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Diseases

Genetic and Rare Diseases Information Center (GARD)

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Leber hereditary optic neuropathy


Other Names for this Disease
  • Leber optic atrophy
  • Leber’s disease
  • LHON
  • Optic atrophy, Leber type
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Overview



What is Leber hereditary optic neuropathy (LHON)?

What are the signs and symptoms of Leber hereditary optic neuropathy (LHON)?

What causes Leber hereditary optic neuropathy (LHON)?

How is Leber hereditary optic neuropathy (LHON) inherited?


What is Leber hereditary optic neuropathy (LHON)?

Leber hereditary optic neuropathy (LHON) is an inherited form of vision loss. Although this condition usually begins in a person's teens or twenties, rare cases may appear in early childhood or later in adulthood. For unknown reasons, males are affected much more often than females. This condition is caused by mutations in the MT-ND1, MT-ND4, MT-ND4L, and MT-ND6 genes.[1]
Last updated: 12/2/2011

What are the signs and symptoms of Leber hereditary optic neuropathy (LHON)?

Blurring and clouding of vision are usually the first symptoms of this disorder. These vision problems may begin in one eye or simultaneously in both eyes; if vision loss starts in one eye, the other eye is usually affected within several weeks or months. Over time, vision in both eyes worsens, often leading to severe loss of sharpness (visual acuity) and color vision. This condition mainly affects central vision, which is needed for detailed tasks such as reading, driving, and recognizing faces.[1] In rare cases, other symptoms may occur such as heart arrhythmias and neurologic abnormalities (e.g., postural tremor, peripheral neuropathy, nonspecific myopathy, movement disorders), and a multiple sclerosis-like disorder.[2]

However, a significant percentage of people with a mutation that causes Leber hereditary optic neuropathy do not develop any features of the disorder. Specifically, more than 50 percent of males with a mutation and more than 85 percent of females with a mutation never experience vision loss or related medical problems. Additional factors may determine whether a person develops the signs and symptoms of this disorder. Environmental factors such as smoking and alcohol use may be involved, although studies of these factors have produced conflicting results. Researchers are also investigating whether changes in additional genes, particularly genes on the X chromosome, contribute to the development of signs and symptoms.[1]
Last updated: 12/2/2011

What causes Leber hereditary optic neuropathy (LHON)?

Leber hereditary optic neuropathy is a condition related to changes in mitochondrial DNA. Mutations in the MT-ND1, MT-ND4, MT-ND4L, and MT-ND6 genes cause LHON. These genes are contained in mitochondrial DNA. Mitochondria are structures within cells that convert the energy from food into a form that cells can use. Although most DNA is packaged in chromosomes within the nucleus, mitochondria also have a small amount of their own DNA (known as mitochondrial DNA or mtDNA).[1]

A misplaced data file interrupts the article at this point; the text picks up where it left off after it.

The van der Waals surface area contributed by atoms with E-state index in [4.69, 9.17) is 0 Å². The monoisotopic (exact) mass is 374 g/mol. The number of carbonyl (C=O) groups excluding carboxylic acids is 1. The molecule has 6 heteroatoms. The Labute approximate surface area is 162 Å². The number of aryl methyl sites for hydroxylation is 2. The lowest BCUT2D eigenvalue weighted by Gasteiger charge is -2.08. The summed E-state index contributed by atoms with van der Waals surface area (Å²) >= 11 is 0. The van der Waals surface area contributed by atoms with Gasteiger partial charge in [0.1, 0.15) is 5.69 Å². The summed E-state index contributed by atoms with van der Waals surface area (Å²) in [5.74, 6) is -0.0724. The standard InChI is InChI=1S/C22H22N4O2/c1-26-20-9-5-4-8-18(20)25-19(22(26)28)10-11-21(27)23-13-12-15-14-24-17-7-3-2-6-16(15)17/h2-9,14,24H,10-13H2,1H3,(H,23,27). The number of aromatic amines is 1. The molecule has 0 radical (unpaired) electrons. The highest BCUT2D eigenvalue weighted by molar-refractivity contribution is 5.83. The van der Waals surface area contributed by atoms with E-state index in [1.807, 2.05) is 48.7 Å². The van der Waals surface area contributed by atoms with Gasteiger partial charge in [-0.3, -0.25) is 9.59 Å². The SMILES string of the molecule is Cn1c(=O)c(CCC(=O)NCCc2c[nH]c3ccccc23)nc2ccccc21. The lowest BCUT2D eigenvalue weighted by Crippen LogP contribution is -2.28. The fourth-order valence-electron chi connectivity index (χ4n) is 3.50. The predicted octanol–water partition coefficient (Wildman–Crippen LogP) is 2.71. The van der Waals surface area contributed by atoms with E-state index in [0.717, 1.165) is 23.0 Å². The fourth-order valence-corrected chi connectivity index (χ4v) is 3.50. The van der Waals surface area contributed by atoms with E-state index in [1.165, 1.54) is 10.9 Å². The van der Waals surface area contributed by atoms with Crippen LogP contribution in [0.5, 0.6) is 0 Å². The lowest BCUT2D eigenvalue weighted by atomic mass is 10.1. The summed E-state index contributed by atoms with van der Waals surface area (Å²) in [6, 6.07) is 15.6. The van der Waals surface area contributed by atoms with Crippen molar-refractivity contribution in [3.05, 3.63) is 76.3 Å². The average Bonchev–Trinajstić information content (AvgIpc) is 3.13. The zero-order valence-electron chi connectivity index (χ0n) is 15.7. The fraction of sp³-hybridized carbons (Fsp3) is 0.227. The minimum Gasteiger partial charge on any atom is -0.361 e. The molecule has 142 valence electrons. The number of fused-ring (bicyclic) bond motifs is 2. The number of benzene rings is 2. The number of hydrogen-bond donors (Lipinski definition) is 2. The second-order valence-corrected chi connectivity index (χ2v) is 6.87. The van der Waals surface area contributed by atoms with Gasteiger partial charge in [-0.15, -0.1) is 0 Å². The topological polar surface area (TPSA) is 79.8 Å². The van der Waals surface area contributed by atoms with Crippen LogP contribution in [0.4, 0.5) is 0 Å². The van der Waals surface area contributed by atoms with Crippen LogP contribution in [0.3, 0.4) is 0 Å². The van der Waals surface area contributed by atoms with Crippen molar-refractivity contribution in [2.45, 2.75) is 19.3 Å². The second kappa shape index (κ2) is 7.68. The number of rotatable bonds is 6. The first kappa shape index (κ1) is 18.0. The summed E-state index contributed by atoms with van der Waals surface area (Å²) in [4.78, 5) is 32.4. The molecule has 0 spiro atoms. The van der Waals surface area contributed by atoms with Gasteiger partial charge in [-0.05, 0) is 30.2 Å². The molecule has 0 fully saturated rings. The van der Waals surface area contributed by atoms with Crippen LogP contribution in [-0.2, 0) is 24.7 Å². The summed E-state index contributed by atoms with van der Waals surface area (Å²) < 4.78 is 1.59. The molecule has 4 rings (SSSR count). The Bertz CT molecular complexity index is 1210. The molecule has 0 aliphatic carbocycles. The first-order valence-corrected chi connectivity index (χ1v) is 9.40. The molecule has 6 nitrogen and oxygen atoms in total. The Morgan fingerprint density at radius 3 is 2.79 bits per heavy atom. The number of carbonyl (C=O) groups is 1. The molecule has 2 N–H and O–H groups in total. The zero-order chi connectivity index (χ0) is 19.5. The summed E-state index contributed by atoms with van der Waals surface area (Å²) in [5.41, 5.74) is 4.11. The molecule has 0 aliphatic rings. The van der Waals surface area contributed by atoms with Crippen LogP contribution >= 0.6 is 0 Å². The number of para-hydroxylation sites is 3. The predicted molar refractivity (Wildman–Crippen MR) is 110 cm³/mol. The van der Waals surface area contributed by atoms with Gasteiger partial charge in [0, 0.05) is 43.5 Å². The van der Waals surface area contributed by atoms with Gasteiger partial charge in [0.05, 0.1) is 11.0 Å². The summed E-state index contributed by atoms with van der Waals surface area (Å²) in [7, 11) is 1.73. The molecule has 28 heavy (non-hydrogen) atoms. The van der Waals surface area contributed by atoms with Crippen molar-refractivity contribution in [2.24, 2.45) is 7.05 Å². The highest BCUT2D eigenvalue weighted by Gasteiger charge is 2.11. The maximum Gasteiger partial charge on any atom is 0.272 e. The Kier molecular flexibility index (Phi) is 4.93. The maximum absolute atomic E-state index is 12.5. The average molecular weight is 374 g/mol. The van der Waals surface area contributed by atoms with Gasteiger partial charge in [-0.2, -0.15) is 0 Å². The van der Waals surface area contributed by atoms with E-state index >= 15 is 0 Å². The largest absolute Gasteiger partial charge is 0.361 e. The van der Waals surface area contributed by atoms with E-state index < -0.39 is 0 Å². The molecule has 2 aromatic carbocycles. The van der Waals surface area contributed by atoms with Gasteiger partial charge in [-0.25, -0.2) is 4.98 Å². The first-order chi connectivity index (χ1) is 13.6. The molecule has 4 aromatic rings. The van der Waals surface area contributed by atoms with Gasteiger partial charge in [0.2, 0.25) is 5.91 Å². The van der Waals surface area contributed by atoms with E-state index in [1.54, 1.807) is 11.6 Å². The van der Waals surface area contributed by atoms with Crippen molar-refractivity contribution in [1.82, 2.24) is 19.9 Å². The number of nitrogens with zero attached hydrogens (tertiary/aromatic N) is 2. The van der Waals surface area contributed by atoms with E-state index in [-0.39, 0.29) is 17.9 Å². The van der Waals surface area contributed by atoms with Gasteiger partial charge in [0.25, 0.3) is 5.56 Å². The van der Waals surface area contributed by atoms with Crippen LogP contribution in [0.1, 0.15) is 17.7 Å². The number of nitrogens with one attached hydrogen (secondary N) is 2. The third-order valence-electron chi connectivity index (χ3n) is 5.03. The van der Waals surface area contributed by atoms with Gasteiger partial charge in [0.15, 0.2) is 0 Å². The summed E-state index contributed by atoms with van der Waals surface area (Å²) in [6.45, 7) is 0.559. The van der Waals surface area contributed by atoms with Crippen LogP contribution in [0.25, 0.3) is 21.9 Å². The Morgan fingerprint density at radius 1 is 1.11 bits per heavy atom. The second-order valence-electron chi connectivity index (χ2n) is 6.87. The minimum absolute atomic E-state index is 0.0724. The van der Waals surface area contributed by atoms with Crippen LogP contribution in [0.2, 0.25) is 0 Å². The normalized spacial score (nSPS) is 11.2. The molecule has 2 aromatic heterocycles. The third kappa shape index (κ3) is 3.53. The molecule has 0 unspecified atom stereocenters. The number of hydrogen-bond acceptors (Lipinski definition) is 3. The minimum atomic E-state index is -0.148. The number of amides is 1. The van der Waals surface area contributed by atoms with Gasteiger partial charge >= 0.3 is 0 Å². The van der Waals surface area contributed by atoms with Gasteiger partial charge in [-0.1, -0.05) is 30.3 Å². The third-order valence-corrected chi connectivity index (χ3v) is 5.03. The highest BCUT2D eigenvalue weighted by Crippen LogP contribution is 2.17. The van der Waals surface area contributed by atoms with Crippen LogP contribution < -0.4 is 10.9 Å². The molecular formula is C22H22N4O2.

The genes related to Leber hereditary optic neuropathy each provide instructions for making a protein involved in normal mitochondrial function. These proteins are part of a large enzyme complex in mitochondria that helps convert oxygen and simple sugars to energy. Mutations in any of the genes disrupt this process. It remains unclear how these genetic changes cause the death of cells in the optic nerve and lead to the specific features of Leber hereditary optic neuropathy.[1] Click here to visit the Genetic Home Reference Web site to learn more about how mutations in these genes cause Leber hereditary optic neuropathy.
Last updated: 12/2/2011

How is Leber hereditary optic neuropathy (LHON) inherited?

Leber hereditary optic neuropathy is an inherited condition that has a mitochondrial pattern of inheritance. The gene mutations that cause this condition are found in the mitochondrial DNA. Mitochondria are inherited from a person's mother, and as a result, only females pass mitochondrial conditions on to their children. Men can be affected, but they cannot pass the condition on to their children.[1]

Often, people who develop the features of Leber hereditary optic neuropathy have no family history of the condition. Because a person may carry a mitochondrial DNA mutation without experiencing any signs or symptoms, it is hard to predict which members of a family who carry a mutation will eventually develop vision loss or other medical problems associated with Leber hereditary optic neuropathy. It is important to note that all females with a mitochondrial DNA mutation, even those who do not have any signs or symptoms, will pass the genetic change to their children.[1]
Last updated: 12/2/2011

References
  1. Leber hereditary optic neuropathy. Genetics Home Reference (GHR). 2006; http://ghr.nlm.nih.gov/condition/leber-hereditary-optic-neuropathy. Accessed 12/2/2011.
  2. Yu-Wai-Man P, Chinnery PF. Leber Hereditary Optic Neuropathy. GeneReviews. July 2011; http://www.ncbi.nlm.nih.gov/books/NBK1174/. Accessed 12/2/2011.